THIS week the SNP published our Holyrood election manifesto. It is a serious, substantial document, laying out the party’s programme for government for the next five years, in which we aim to effect a transformation in the opportunities available to all our young people.

It is, as the First Minister herself said, the most ambitious manifesto the SNP has ever published.

It pledges a revolution in education and childcare, from the baby boxes which we plan to offer the families of every newborn child right through the provision of schooling at primary and secondary level and on to university, the manifesto outlines how we can narrow the attainment gap and help create equality of opportunity for all.

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We will nearly double early years education and childcare provision to 30 hours a week for vulnerable two year-olds and all three and four year-olds by 2021. And we will implement our new National Improvement Framework to drive up standards in schools and close the attainment gap.

That will be backed with three-quarters of a billion pounds over the parliament, with more money allocated directed to head teachers. And we will keep university tuition free.

Meanwhile, we propose taking the frontline NHS budget to a new record high, boosting it by £500 million more than inflation by the end of the parliament, meaning a near £2 billion rise in total.

And our plans to use the parliament’s new tax powers would raise additional money for public services, while at the same time we would use the limited welfare powers coming to Holyrood imaginatively and humanely, providing a welcome antidote to Tory austerity and heartlessness.

On health, education and on much else besides, the SNP has now published a mission statement on how we can keep Scotland moving forward.

But all of that is potentially being put at risk by the suggestion that people should play fast and loose with their votes.

People should have a flutter with their second vote, we are told. Those who back independence should – so goes the line - just take a punt and give that second vote to a party other than the SNP which claims to support independence, thus, supposedly, maximising the pro-independence strength in parliament.

All of that is wrong, misguided and – in some cases – profoundly disingenuous.

If people want an SNP Government to be re-elected, Nicola Sturgeon to win her own mandate as First Minister for the first time and be in a position to take forward and implement this week’s manifesto then the only way – the only way – to be sure of delivering that result is to give both votes to the SNP.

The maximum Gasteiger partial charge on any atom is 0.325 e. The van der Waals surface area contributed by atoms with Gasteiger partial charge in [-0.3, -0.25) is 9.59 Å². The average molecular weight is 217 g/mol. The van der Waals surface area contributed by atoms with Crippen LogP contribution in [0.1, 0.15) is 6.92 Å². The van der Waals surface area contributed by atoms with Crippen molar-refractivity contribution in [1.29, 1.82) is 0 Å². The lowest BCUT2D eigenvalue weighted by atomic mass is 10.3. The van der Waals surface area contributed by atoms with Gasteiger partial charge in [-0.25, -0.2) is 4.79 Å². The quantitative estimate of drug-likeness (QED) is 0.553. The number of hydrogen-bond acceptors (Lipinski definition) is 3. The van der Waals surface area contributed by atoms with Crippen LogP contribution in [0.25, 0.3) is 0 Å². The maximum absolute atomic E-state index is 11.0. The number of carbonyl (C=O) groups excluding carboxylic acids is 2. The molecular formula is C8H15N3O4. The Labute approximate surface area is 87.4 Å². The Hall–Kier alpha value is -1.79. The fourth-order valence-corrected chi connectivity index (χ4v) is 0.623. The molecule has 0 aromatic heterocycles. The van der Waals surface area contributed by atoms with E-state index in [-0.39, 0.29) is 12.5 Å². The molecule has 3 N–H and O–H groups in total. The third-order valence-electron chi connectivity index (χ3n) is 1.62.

For a start, speaking of Holyrood’s regional list vote as the “second” vote is something of a misnomer. It implies a second choice or preference, or that it is in some way of secondary importance.

That reflects a profound misunderstanding of the Scottish Parliament electoral system, or perhaps in some cases a willful attempt to mislead people as to how that system works.

The regional list vote and its overall result is of crucial importance in determining the overall balance of the parliament.

In the last Holyrood election in 2011, the SNP came close to winning a majority of the popular vote in the constituency contest, winning more than 45 per cent of all votes cast. But while that gave an impressive 53 out of the parliament’s 73 constituency seats, the SNP’s regional list vote was absolutely crucial in delivering a historic majority and pushing the party past the 65 seat winning post. Any splintering of the list vote could well have prevented that majority.

For those who support independence, giving one of your votes to a party other than the SNP is not the smart thing to do. It could actually just help maximise the anti-independence voices in parliament, and it may be the very thing that some Unionists are hoping for.

The contest a week on Thursday is not a game of roulette, or a chance to have a flutter at the races or buy a lotto lucky dip ticket – it is the election which will help determine Scotland’s future for the next five years at a time when we are still faced with an austerity-obsessed Tory Government at Westminster, with a weak Labour opposition and the prospect of being dragged out of Europe against our will.

In such circumstances, what Scotland needs is a re-elected SNP Government in a position to deliver our manifesto. Only giving both votes to the SNP will achieve that.